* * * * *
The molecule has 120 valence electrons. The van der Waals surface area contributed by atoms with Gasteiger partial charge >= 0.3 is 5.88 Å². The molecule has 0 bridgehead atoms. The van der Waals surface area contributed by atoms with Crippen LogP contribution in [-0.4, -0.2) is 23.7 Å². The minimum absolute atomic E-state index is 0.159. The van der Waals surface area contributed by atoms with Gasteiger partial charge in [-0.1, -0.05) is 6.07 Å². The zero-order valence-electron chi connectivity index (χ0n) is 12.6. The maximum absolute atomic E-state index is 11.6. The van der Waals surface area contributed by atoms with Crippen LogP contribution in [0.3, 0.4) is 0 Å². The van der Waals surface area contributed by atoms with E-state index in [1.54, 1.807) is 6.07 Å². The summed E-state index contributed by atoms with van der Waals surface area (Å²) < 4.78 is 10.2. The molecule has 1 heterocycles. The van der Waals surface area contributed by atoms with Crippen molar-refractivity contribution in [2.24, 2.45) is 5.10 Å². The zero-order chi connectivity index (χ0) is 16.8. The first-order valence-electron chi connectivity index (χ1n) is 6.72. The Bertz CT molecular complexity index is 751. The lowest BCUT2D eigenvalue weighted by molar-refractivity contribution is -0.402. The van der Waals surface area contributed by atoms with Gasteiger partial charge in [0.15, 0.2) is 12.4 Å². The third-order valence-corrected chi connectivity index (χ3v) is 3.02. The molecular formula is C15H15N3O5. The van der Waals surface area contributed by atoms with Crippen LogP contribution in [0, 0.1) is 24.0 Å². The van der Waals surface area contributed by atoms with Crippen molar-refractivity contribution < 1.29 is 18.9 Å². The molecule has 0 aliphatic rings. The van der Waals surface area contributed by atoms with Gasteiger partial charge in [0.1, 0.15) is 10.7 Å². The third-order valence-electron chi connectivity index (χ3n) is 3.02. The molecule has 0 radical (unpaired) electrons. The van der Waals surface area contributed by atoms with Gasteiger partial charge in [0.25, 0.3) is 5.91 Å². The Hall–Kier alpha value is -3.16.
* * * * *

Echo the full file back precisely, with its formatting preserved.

The molecule has 120 valence electrons. The van der Waals surface area contributed by atoms with Gasteiger partial charge >= 0.3 is 5.88 Å². The molecule has 0 bridgehead atoms. The van der Waals surface area contributed by atoms with Crippen LogP contribution in [-0.4, -0.2) is 23.7 Å². The minimum absolute atomic E-state index is 0.159. The van der Waals surface area contributed by atoms with Gasteiger partial charge in [-0.1, -0.05) is 6.07 Å². The zero-order valence-electron chi connectivity index (χ0n) is 12.6. The maximum absolute atomic E-state index is 11.6. The van der Waals surface area contributed by atoms with Crippen LogP contribution in [0.3, 0.4) is 0 Å². The van der Waals surface area contributed by atoms with E-state index in [1.54, 1.807) is 6.07 Å². The summed E-state index contributed by atoms with van der Waals surface area (Å²) < 4.78 is 10.2. The molecule has 1 heterocycles. The van der Waals surface area contributed by atoms with Crippen molar-refractivity contribution in [2.24, 2.45) is 5.10 Å². The zero-order chi connectivity index (χ0) is 16.8. The first-order valence-electron chi connectivity index (χ1n) is 6.72. The Bertz CT molecular complexity index is 751. The lowest BCUT2D eigenvalue weighted by molar-refractivity contribution is -0.402. The van der Waals surface area contributed by atoms with Gasteiger partial charge in [0.15, 0.2) is 12.4 Å². The third-order valence-corrected chi connectivity index (χ3v) is 3.02. The molecular formula is C15H15N3O5. The van der Waals surface area contributed by atoms with Crippen LogP contribution in [0, 0.1) is 24.0 Å². The van der Waals surface area contributed by atoms with Crippen molar-refractivity contribution < 1.29 is 18.9 Å². The molecule has 0 aliphatic rings. The van der Waals surface area contributed by atoms with Gasteiger partial charge in [0.1, 0.15) is 10.7 Å². The third-order valence-electron chi connectivity index (χ3n) is 3.02. The molecule has 0 radical (unpaired) electrons. The van der Waals surface area contributed by atoms with Gasteiger partial charge in [0.25, 0.3) is 5.91 Å². The Hall–Kier alpha value is -3.16.